A comparison of the visible, near infrared, and thermal infrared views of Jupiter. The thermal-infrared image shows the heat from the planet's surface, rather than the light reflected by the sun, and allows for greater understanding of the turmoil in the Jovian atmosphere.
Credit: Mike Wong, Franck Marchis, Christopher Go
After Jupiter returned from its journey behind the sun last spring, astronomers were astounded to find it had only one of its two famous stripes.
Scientists still haven't nailed down the processes involved in the fadeout of Jupiter's Southern Equitorial Belt, which happens every few decades. However, new high-resolution images captured by the Keck II telescope in Hawaii have shed some light on the mystery, revealing that Jupiter's upper atmosphere wasn't solely responsible for the vanishing act.
"The whole fade and revival of the Southern Equatorial Belt is a bunch of changes in the clouds," researcher Mike Wong of the University of California, Berkeley told SPACE.com. "We're trying to figure out what causes this process and how the changes are related."
Wong and his team used the adaptive optics capabilities of the Keck telescope to compensate for atmospheric distortion and take high-resolution images of Jupiter. But they also utilized a less-common instrument — a Jovian moon — to improve the pictures.
Adaptive optics cancels out interference from Earth's atmosphere, allowing for more-precise extraterrestrial images. To measure and remove atmospheric interference from their data, scientists usually create a mock guide star, using a laser. But Jupiter shines so brightly that it would obscure the guide star. Instead, Wong and his team used the moon Europa to calibrate the optics.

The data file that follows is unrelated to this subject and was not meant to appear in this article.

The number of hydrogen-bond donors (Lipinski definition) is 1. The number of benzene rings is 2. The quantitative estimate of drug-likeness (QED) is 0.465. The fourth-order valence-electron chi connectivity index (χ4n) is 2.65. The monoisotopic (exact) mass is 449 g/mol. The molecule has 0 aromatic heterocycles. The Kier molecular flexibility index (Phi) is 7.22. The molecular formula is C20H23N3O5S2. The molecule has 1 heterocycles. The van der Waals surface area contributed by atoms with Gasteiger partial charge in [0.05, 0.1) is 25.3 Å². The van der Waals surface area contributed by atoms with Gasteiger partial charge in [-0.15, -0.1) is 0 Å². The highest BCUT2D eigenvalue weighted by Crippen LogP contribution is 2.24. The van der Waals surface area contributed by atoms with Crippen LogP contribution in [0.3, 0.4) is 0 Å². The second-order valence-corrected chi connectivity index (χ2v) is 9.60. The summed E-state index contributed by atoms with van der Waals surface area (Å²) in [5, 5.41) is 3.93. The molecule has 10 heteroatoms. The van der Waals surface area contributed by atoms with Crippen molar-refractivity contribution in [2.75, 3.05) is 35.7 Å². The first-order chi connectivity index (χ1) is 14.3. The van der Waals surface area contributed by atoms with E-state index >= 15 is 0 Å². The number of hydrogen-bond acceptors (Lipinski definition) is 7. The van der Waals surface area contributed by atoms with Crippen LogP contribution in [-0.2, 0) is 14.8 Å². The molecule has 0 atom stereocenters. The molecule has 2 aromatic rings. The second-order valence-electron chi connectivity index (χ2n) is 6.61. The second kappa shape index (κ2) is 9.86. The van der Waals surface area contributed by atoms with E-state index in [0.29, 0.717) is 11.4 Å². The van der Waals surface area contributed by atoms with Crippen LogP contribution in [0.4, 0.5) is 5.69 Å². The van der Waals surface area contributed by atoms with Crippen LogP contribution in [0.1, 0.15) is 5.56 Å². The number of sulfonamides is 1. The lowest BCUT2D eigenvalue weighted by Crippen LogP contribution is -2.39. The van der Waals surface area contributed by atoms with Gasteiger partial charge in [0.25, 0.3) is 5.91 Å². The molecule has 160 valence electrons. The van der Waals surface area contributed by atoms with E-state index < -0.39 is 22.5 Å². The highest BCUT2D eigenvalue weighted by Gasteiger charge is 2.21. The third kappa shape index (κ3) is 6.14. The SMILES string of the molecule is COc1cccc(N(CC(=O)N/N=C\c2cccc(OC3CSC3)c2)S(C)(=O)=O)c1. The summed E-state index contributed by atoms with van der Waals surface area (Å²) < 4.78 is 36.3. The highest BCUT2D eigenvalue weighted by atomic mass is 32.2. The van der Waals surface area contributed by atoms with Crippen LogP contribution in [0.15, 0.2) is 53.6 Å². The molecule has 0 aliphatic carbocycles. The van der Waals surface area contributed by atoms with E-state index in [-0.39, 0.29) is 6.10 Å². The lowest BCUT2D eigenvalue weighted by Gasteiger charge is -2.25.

"In this case," Wong explained, "Europa happened to be near the planet during our scheduled observing time [when] the outbreak was visible on Jupiter's disk."
In other words, it was at the right place at the right time.
The resulting thermal infrared images from Keck captured not only the light reflecting off the planet's clouds but the heat from Jupiter itself.
"We can see very deep, but only in regions with very little clouds," Wong said.
In these areas, astronomers were able to analyze the cover below Jupiter's outer atmosphere of Jupiter in search of a better understanding of the mechanics behind the vanishing stripe.
Here's the picture scientists are forming: Winds usually keep the frozen ammonia away from the belt, but when they die down, the icy white clouds will overlay the red-brown bands for one to three years. Eventually, the winds return and slowly sweep the clouds away. The southern band re-emerges gradually. (Only the southern band disappears; the Northern Equatorial Belt has never shown any signs of vanishing.)
The thermal infrared images reveal clouds in regions that appear to be dark — places that, it was thought, would have been cloudless. Scientists could see that the activity behind the rise and fall of the belts does not occur just in the upper atmosphere.
"We know these phenomena extend to deeper levels," Wong said.
Since the images were taken in November, the southern belt has gradually become clearer — "but not evenly," Wong said.
Within a few months, scientists predict, the band should be back and Jupiter will be presenting its familiar face to astronomers everywhere.